In the seerah (biography of the prophet) class I took a couple months ago, we learned a little bit about Prophet Abraham (peace be upon him), and were able to draw a lesson about balance from it. In fact, we can learn priorities from his story in the Qur’an. First we can look at people today and see what their priorities tend to be; self first, then family, and then religion. Right?

Sometimes people even say “number one” when talking about themselves, indicating that even the society understands that a person prioritizes himself above all, and then he might place his family. Maybe if the person is married or children, these goals will be intertwined, but last of all comes the religion, and obligations before God.

In Islam, the priorities are that the deen (religion) comes first, that is, the worship of Allah. Then comes families, followed by our physical needs. You can look at the du`a’ made by Abraham in the Qur’an:

And (remember) when Ibrahim (Abraham) said: “O my Lord! Make this city (Makkah) one of peace and security, and keep me and my sons away from worshipping idols. (Ibrahim 14:35)

O my Lord! They have indeed led astray many among mankind. But whoso follows me, he verily is of me. And whoso disobeys me, still You are indeed Oft-Forgiving, Most Merciful. (Ibrahim 14:36)

O our Lord! I have made some of my offspring to dwell in an uncultivable valley by Your Sacred House (the Ka`bah); in order, O our Lord, that they may establish regular Prayer, so fill some hearts among men with love towards them, and (O Allah) provide them with fruits so that they may give thanks. (Ibrahim 14:37)

There is another similar du`a’ in Surat al-Baqarah:

And remember Abraham said: “My Lord, make this a city of peace, and feed its people with fruits,-such of them as believe in Allah and the Last Day.” He said: “(Yea), and such as reject faith,-for a while will I grant them their pleasure, but will soon drive them to the torment of Fire,- an evil destination (indeed)!”

And remember Abraham and Isma`il raised the foundations of the House (with this prayer): “Our Lord! Accept (this service) from us: For You are the All-Hearing, the All-knowing.

“Our Lord! make of us Muslims, bowing to You, and of our progeny a people Muslim, bowing to Thy (will); and show us our place for the celebration of (due) rites; and turn unto us (in mercy); for You are the Oft-Returning, Most Merciful.” (Al-Baqarah 2:126-129)

This is the du`a’ made when Abraham was leaving his wife and child in the valley. It’s interesting because the request for provision is mentioned before belief, but Abraham is actually only requesting the provision for those who believe in the first place.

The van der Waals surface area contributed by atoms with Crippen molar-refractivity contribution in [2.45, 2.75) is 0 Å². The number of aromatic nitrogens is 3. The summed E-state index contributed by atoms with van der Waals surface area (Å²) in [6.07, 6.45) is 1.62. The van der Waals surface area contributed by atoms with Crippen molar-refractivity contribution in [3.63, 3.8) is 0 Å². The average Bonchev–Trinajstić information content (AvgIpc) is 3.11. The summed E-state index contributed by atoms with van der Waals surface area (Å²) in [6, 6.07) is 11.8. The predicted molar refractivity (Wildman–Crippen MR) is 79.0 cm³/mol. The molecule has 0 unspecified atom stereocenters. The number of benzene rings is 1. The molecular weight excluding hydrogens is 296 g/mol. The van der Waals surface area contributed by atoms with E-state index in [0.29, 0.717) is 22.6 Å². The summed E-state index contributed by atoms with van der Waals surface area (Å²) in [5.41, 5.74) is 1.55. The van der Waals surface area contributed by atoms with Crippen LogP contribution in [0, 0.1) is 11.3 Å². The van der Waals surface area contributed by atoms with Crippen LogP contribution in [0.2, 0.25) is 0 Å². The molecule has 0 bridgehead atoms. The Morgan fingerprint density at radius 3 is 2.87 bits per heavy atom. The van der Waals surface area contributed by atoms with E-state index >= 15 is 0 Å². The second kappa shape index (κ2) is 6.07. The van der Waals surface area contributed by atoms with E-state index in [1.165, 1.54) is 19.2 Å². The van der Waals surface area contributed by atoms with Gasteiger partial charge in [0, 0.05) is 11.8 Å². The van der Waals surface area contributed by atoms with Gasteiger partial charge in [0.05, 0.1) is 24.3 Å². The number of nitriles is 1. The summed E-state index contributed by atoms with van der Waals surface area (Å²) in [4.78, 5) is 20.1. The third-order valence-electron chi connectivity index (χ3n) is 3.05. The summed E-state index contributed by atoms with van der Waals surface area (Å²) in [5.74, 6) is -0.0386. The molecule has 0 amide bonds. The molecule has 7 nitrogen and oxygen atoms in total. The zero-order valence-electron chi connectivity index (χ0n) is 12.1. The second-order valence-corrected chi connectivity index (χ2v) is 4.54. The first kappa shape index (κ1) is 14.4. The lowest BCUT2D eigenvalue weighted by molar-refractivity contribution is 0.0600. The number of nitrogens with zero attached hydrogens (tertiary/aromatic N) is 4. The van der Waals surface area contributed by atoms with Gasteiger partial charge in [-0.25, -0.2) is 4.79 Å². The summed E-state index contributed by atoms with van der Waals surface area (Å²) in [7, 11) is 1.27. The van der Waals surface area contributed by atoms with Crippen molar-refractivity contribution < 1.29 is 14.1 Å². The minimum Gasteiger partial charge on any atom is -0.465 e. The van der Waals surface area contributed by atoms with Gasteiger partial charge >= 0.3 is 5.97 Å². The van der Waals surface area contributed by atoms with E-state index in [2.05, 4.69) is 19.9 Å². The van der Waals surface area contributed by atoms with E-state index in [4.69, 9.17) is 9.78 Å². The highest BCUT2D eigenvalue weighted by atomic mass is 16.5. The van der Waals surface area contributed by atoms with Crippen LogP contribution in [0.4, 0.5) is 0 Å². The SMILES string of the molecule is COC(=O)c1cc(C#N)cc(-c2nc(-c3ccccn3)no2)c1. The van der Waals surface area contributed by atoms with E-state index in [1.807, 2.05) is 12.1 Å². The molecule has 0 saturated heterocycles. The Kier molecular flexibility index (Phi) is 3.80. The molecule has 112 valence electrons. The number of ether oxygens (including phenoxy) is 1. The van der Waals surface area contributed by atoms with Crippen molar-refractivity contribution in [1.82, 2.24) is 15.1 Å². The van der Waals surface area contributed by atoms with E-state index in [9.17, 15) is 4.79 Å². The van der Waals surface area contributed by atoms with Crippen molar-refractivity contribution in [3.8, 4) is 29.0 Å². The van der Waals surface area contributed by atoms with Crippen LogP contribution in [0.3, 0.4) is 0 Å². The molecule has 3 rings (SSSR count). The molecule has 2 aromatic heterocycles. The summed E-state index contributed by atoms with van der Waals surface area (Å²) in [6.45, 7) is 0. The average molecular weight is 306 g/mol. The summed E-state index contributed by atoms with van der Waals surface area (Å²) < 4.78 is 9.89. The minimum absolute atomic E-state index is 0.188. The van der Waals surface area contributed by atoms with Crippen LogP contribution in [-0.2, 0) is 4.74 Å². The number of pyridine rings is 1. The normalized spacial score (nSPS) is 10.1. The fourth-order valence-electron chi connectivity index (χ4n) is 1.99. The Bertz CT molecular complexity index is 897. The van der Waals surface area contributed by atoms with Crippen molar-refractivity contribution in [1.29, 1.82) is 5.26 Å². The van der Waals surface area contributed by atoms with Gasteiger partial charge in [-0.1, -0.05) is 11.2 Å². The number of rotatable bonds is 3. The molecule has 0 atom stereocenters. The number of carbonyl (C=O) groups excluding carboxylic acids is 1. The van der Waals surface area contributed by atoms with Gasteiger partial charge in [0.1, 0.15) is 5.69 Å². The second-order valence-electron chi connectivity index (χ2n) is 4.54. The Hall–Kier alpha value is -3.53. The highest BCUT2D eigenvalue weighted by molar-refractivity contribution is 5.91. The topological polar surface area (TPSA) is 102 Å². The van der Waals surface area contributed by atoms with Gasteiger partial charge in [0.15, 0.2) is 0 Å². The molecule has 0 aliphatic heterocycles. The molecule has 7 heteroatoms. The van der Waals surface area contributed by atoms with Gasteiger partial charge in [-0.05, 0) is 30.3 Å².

The du`a’ quoted above is after Ishmael has grown up and Abraham has visited him again in Makkah. (Chronology determined by the statement “make this a safe city” vs. “make this city safe,” a subtle difference implying that in the latter case the city has been established.) The city has been established and so Abraham requests that he and his progeny be protected from shirk.

So we can get an idea for priorities here, but also understand that everything needs to be in balance.

To close, I will quote a statement from the instructor of that seminar on the seerah, that loosely paraphrases a hadith recorded by Ibn Majah, At-Tabarani, and Al-Bayhaqi, which can be read here.

“Whoever’s concern is the dunya (worldly life), Allah will make his affairs disperse and will put poverty between his eyes. And nothing will come from the dunya except what Allah has written for him. But whoever’s concern is the hereafter, Allah will gather all his affairs, put barakah (blessing) in his time, he can be focused–and will enrich his heart, that he will feel rich, content and not poor, and the dunya will come whether looking for it or not.”

So the point of this post is that we need to have balance in our daily lives, which comes from prioritizing our efforts for the Hereafter. And the beauty of Islam is that it is balanced, and attending to the rights of others on us is prescribed as is attending the rights of Allah.

If there are any mistakes in this post, they are my own, and I pray that someone will correct them.

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Source: ibnatalhidayahblogspot.

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Articles of Faith New Muslims

Believers Make Mistakes, But…

 

clouds_sky_nature

Muslims overthrow their discomfort and anxieties as a result of their mistakes by turning to Allah and acting according to the moral values of the Qur’an.

No one wants  to make a mistake and do himself or others  mischief. However, making mistakes is an important part of our trial in the life of this world. Allah created our trial in the life of this world in this way. Anyone can make a mistake but what is important is that he repents after his mistake and strive not to repeat this mistake.

Allah reveals in the verses of the Qur’an that human beings are weak creatures who can forget and be mistaken. A person can make a mistake when he does not think something through, ignores something, does not take the necessary precautions, is overwhelmed by his weak points, forgets or is mistaken. This is very natural.